Additionally, apparatus are disclosed for translating memory write requests transmitted from the first processor to a second processor in a computing system, which includes a bridge circuit having an interface configured to receive the memory write request from the first processor where the memory write requests are operable according to a first protocol having at least first and second memory write command types. The bridge circuit also includes logic operable to generate a write command request using a second protocol in response to a memory write request of a first protocol, the first protocol supporting a first memory write command type and a second memory write command type, the second protocol supporting only the first memory write command type. The logic is also operative to insert a predefined code into the write request in order to translate the request of the first protocol to a second write request of the second protocol where the second protocol only recognizes the first memory write command type of the first protocol and does not recognize the second memory write command type.
The disclosed methods and apparatus for translating memory write requests, (e.g. a HyperTransport™ packet with a write command therein indicating the packet is for a memory write operation) transmitted from a first processor to a second processor are useful to allow a first processor, such as a CPU, utilizing a packet protocol for sending multiple types of memory requests (e.g., posted and non-posted memory write requests in HyperTransport™ that are posted and non-posted memory write commands in the packets) to another processor in a computing system, such as a Southbridge, via a Northbridge circuit, which communicates to the Southbridge via a second protocol, such as PCI Express. Furthermore, in Southbridge circuits employing low pin count (LPC) interfaces, the addition of a predetermined code inserted into PCI Express formatted memory write requests from the Northbridge to the Southbridge allows the Southbridge to receive non-posted memory requests. In particular, the predefined code tells the Southbridge to send an acknowledgement that is translated by the Northbridge and sent to the CPU in order to ensure that the Southbridge and CPU are not causing the system to get stuck.
The Northbridge circuit 104 is also connected to a memory 112, which may be a system memory and also may include graphics memory or simply the graphics memory utilized by a graphics processing unit 116 connected to the Northbridge 104 or graphics processing circuitry 118 internal to the Northbridge circuit 104. The memory 112 is interfaced with the Northbridge 104 via an interface 114, which may operate according to DDR1/DDR2 or any other suitable standard for interfacing with memory. Additionally, the graphics processing unit 116 is interfaced by an interface 120 with the Northbridge circuit 104 and also may operate according to any suitable standard, such as PCI, PCI Express or AGP or other suitable communication system that utilizes only posted memory write commands. The graphics processing unit 116 may drive a display media 122, such as a monitor, printer, or any other suitable display device 122 via an analog bus 124.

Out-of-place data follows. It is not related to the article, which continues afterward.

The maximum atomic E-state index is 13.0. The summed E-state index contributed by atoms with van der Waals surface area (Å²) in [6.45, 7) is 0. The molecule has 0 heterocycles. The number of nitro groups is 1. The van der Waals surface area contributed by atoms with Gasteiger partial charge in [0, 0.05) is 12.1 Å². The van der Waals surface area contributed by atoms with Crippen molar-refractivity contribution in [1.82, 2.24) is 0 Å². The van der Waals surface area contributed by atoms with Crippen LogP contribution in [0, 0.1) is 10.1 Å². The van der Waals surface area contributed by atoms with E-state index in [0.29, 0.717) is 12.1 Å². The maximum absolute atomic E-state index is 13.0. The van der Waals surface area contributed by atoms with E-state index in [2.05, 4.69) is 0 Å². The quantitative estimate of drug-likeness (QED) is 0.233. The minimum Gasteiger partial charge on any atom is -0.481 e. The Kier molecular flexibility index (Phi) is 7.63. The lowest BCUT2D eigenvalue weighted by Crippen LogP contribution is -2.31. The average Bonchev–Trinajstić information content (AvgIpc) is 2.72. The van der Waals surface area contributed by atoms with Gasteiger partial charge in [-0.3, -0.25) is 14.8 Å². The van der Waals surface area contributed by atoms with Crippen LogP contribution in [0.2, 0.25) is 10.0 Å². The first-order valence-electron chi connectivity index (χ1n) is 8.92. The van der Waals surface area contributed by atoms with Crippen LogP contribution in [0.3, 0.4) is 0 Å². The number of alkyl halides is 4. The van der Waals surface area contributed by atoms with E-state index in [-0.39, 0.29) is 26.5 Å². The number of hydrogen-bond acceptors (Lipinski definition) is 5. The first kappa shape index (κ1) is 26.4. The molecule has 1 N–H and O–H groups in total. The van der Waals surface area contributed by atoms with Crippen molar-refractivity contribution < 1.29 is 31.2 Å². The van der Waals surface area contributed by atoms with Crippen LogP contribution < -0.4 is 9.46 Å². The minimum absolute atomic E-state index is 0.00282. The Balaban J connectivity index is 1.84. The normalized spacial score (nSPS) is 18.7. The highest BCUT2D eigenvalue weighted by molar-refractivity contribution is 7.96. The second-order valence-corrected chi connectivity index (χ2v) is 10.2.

The Northbridge circuit 104, as shown in
The Southbridge circuit 126 also includes a low pin count (LPC) interface 130, which is used to interface any number of output devices to the Southbridge circuit 126. The LPC interface 130 operates according to the low pin count interface standard developed by Intel as defined in, for example, “Intel Low Pin Count (LPC) Interface Specification,” Revision 1.1., Document No. 251289-001, August 2003, which is incorporated herein by reference.
Particular to the presently disclosed methods and apparatus, the Northbridge circuit 104 includes translation logic 132 that is used to translate or correlate between requests and messages from the CPU 102 via interface 106 operating according to HyperTransport™ protocol and the interface 128 between the Northbridge 104 and Southbridge 126 operating according to PCI Express, for example. Furthermore, the Southbridge circuit 126 includes write interpretation logic 134 that is used, for example, to effect acknowledgement of memory write requests from the CPU, which have been translated by the translation logic 132 in the Northbridge circuit 104.
It is also noted that the translation logic 132 and write interpretation logic 134 may be comprised of hardware, firmware or software. In the case of firmware or software, logic 132 may be executable instructions stored in a memory, such as memory 108 or memory 112 (or a memory within the Northbridge circuit 104), or a combination of a number of different memories in computer system 100 such that when processed by the one or more processors (e.g., CPU 102, Northbridge circuit 104, Southbridge 126 or any combination of processing devices) will perform the translation.
Translation logic 132 may also be configured to translate memory write requests issued by the CPU 102 to the Southbridge circuit 126. As discussed previously, under HyperTransport™ protocol, two types of memory requests may be issued according to the standard-posted and non-posted memory write commands. However, as discussed previously, PCI Express, according to the standard, only recognizes the equivalent of posted memory write requests.